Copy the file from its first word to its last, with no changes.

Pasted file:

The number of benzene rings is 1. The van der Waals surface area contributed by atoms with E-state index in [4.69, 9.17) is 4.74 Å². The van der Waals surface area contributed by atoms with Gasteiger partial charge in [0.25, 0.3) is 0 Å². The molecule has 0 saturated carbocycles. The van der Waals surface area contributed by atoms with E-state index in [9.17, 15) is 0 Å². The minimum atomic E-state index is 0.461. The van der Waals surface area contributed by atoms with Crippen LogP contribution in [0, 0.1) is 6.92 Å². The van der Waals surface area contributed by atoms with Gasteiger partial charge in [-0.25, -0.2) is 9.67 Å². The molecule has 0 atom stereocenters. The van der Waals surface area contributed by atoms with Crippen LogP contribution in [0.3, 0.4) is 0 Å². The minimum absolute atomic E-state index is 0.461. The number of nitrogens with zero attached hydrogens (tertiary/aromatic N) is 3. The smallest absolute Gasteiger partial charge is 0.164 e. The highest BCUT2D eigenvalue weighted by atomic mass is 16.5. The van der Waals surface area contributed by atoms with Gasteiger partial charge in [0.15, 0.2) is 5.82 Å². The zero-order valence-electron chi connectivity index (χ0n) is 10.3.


The number of benzene rings is 1. The van der Waals surface area contributed by atoms with E-state index in [4.69, 9.17) is 4.74 Å². The van der Waals surface area contributed by atoms with Gasteiger partial charge in [0.25, 0.3) is 0 Å². The molecule has 0 saturated carbocycles. The van der Waals surface area contributed by atoms with E-state index in [9.17, 15) is 0 Å². The minimum atomic E-state index is 0.461. The van der Waals surface area contributed by atoms with Crippen LogP contribution in [0, 0.1) is 6.92 Å². The van der Waals surface area contributed by atoms with Gasteiger partial charge in [-0.25, -0.2) is 9.67 Å². The molecule has 0 atom stereocenters. The van der Waals surface area contributed by atoms with Crippen LogP contribution in [0.3, 0.4) is 0 Å². The minimum absolute atomic E-state index is 0.461. The number of nitrogens with zero attached hydrogens (tertiary/aromatic N) is 3. The smallest absolute Gasteiger partial charge is 0.164 e. The highest BCUT2D eigenvalue weighted by atomic mass is 16.5. The van der Waals surface area contributed by atoms with Gasteiger partial charge in [0.15, 0.2) is 5.82 Å². The zero-order valence-electron chi connectivity index (χ0n) is 10.3.